I just watched a documentary about them.
The legendary gang consisted of brothers Vladimir and Vyacheslav Tolstopyatov, Sergey Samasyuk, and Vladimir Gorshkov
For six years, between 1967 and 1973, the gang terrorized the Southern Russian (then Soviet) city of Rostov, robbing cashiers and money delivery trucks at will.
They always wore hose masks during their attacks
Those masks made them resemble popular, at the time, movie character Fantomas, leading to them being dubbed the "Fantomas Gang" in the media.
More interesting were their weapons. The above is a photo from "Once Upon a Time in Rostov", a movie about the gang that came out last year in Russia, to great acclaim
Vladimir Vdovichenkov (left) plays Vladimir Tolstopyatov, the elder brother and leader of the gang. I do pity Vdovichenkov. He is always stuck playing fucking thugs lmao Modern mafiozzos or retro criminals. Never a nice guy character for him. Just the way he looks hehe He doesn't complain though, he's done well out of that gimmick, money wise.
Anyhow, good movie, overall, but the depiction of their guns is not too accurate.
Here, are a couple of the actual Fantomas Gang guns and ammo, at the Central Police Museum in Moscow
These are entirely homemade weapons!
You have to understand, unlike modern Russia, where gangbangers can illegally get even AKs on the huge black market
back then, illegal weapons actually, truly were UNHEARD OF. The general population was allowed maybe hunting rifles, and that was that. The weapons in the hands of the military and security agencies were strictly and vigilantly kept track of, and an officer caught selling guns to gangsters (basically normal today) would have been thrown in the GULag or shot altogether!
Back then, most criminals didn't have guns, nor a way to get their hands on one. Unless they had someone like the younger Tolstopyatov, Vyacheslav, a genius inventor whose talent, unfortunately, was pushed in the wrongest possible direction by his older brother. Vyacheslav designed abd made these guns for the gang. He cut out the parts he needed on the machine at a factory where he worked, telling colleagues they were for various household appliances (it was normal back then for people with access to factory machibery to make own car or appliance parts to replace broken ones that were hard to find otherwise; and Vyacheslav maintained tbe reputation of a good worker and honest man; nobody suspected a thing) and then assembled them at home. His portable submachine gun was easy to conceal and yet packed a harder punch than an AK, piercing several centimeters of solid steel!
Keep also in mind, unlike modern Russia, where money transport, is just like here and then some, armored vehicles, heavily armed and geared men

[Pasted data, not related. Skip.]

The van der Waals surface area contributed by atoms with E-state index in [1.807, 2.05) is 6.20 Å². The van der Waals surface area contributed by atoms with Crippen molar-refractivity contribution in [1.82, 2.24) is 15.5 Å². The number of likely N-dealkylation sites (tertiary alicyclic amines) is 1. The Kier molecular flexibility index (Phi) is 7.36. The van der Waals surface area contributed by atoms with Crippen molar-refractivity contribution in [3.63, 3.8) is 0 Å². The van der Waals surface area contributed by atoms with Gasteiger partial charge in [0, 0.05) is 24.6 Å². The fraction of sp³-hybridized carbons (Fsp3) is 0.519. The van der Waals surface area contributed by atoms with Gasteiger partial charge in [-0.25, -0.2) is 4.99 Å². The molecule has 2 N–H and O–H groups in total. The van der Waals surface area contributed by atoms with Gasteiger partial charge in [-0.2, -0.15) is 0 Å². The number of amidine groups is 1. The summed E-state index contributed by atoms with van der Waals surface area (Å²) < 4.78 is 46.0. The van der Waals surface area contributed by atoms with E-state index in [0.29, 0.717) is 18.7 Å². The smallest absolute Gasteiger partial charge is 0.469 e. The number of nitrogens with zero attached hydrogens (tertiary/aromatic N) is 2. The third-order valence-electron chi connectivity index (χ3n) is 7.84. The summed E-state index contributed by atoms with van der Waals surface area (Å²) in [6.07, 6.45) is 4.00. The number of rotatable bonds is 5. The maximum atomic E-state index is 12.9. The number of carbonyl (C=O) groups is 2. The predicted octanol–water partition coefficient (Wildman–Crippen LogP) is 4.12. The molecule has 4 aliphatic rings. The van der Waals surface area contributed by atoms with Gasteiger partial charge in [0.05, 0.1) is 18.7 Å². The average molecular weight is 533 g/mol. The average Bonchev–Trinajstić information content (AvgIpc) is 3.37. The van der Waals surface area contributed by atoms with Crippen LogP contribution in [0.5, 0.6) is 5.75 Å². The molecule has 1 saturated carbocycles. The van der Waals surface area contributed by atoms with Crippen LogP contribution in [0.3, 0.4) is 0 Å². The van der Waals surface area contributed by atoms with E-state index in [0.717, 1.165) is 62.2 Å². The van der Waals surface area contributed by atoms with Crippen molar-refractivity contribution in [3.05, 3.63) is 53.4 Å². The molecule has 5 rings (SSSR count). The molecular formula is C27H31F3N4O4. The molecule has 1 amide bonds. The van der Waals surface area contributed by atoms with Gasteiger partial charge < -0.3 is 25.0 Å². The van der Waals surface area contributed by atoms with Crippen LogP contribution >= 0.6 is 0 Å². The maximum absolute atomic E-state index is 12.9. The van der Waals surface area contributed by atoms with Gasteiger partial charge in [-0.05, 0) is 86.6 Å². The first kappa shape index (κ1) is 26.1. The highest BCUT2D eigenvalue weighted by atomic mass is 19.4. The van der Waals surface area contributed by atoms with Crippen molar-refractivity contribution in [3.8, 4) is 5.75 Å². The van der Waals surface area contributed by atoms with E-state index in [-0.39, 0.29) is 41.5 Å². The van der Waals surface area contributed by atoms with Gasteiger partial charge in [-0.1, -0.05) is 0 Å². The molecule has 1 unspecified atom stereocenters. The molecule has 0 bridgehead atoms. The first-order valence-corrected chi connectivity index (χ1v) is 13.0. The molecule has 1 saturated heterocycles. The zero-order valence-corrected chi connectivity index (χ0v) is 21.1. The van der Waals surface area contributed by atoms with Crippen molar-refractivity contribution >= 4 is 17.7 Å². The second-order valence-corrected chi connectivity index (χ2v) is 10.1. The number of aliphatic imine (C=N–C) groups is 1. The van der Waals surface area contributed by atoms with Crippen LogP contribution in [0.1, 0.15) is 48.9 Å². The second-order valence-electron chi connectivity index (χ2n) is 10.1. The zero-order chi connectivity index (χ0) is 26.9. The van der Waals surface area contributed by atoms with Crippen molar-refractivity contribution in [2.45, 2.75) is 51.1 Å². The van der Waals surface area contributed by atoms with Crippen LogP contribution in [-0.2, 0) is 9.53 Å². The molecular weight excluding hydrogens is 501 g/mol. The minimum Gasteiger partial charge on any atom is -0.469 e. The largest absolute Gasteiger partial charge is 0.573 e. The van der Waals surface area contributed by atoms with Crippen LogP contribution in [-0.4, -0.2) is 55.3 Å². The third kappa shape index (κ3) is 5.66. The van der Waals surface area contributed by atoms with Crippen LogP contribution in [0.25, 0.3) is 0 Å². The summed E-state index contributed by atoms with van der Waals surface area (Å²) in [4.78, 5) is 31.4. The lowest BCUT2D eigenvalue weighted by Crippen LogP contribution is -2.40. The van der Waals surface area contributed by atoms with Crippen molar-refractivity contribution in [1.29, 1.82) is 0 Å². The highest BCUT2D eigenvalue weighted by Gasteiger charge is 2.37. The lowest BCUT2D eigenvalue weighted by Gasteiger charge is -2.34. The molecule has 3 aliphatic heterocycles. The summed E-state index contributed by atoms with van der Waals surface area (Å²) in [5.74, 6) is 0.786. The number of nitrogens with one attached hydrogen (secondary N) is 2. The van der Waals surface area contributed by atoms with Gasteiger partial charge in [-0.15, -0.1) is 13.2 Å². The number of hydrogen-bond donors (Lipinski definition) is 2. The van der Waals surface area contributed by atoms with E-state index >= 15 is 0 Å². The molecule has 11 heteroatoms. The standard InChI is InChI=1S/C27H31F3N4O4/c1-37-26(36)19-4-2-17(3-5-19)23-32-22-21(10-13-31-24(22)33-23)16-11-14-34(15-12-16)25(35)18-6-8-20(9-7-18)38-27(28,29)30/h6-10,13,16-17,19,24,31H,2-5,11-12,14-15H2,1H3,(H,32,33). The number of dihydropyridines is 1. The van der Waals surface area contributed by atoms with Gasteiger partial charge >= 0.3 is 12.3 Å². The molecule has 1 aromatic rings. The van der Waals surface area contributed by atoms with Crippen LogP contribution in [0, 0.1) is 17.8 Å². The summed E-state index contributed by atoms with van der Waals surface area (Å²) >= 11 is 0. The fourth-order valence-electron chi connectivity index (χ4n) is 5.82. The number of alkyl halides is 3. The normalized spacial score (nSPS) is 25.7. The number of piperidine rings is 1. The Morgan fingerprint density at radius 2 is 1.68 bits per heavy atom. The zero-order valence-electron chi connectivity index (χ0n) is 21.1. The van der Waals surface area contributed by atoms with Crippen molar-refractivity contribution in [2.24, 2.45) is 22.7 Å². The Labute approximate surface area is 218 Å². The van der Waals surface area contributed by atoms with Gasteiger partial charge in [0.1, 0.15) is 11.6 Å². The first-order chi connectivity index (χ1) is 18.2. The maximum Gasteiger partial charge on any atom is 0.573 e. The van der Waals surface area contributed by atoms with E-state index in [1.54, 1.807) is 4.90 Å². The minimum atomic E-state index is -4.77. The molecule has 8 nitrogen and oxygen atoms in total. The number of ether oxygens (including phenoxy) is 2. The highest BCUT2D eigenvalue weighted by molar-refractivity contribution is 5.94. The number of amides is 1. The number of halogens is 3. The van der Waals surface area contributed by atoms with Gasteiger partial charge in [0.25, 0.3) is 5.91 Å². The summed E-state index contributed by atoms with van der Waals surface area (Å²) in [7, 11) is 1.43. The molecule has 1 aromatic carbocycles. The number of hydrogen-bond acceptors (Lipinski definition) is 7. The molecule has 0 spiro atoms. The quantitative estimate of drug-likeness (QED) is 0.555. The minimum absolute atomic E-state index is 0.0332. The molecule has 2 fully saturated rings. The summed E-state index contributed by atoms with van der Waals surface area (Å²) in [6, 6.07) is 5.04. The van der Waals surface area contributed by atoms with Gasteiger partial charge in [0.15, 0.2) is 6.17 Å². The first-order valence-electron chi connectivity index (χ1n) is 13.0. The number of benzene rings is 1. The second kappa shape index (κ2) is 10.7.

back then, huge sums were transported in regular vans by an UNARMED cashier (often a woman), with a also unarmed driver with her, and that's it. Again, criminals had no guns, and most didn't dare engage in such brazen robberies. So, no need for much security. Soviet Sberbank didn't get armored trucks until late 80s!
Basically, the gang that was decades ahead of its time had it easy. They couldn't be stopped. They were ruthless too. In 1968, Grigory Chumakov, a brave WWII veteran tried to stop them as they rushed out of a store after robbing its cash register. Vladimir Tolstopyatov cut him down with the submachine gun. A man who survived Stalingrad murdered by cowardly scumbags two decades later... That was one of plenty of deaths on these guys account.
Even the police were not ready for them. Today, Russians are used to police with AKs and body armor, and SWAT-type units such as SOBR or OMON in many heavily criminalized regions are equipped like a military force: http://i.imgur.com/qb1r4Hl.jpg
Back then, there were no such units, and policemen usually didn't even carry guns on patrol!
Brezhnev-era Soviet Union was actually a very, very safe place, believe it or not... People REALLY miss those days today...
Well, just for this gang's sake, in 1971, were formed Mobile Police Groups (PMGs)
Issued first ever, experimental bulletproif vests, combat helmets, AKs, and pistols, and staffed with handpicked men, veterans of elite military units like the Airborne or the Marines, they were, essentially, USSR's first SWAT teams.
One of them was Aleksey Rusov
Barely 20 in 1972, Rusov had served in the Border Guard Troops, with an exemplary recird, and then returned home to Rostov and joined the police, and was quickly picked for a spot on a PMG squad.
In June 1973, Rusov and his partner would hear gunfire nearby. It was the Fantomas Gang. One if them had just shot dead a 19 year old worker at a nerby factory. The young lad saw them rob the factory cashier and attempted to stop them. He was killed, but not in vain. Rusov ran over therd fearlessly, saw the gang jump into a stolen Moskvich car (they stole cars for their every operation), and fired on them, striking Samasyuk, who would then bleed to death from the wound in the car along the way
(real photo from case file)
Long story short, Samasyuk died and the others were apprehended after a chase, as Rusov called in reinforcements
Rusov got a medal. The Tolstopyatovs and Gorshkov got a bullet in the back of the head for each of them, fitting punishment for at least nearly a dozen murders. Sadly, Rusov would die young, at only 48, as a result of radiation exposure he would suffer helping evacuate people from Chernobyl... He is survived by his wife and two children abd grandchildren by now too.
But, yeah, that's the story of maybe the worst gang in the Soviet Union. Trailblazers in their own, ugly way. There are rumors to this day in Rostov that, in fact, Vyacheslav Tolstopyatov wasn't executed, but spirited away by the KGB to some secret research facility, where his ingenuity would again be put to use as he spent the rest of his days designing new weapons for them. Who knows...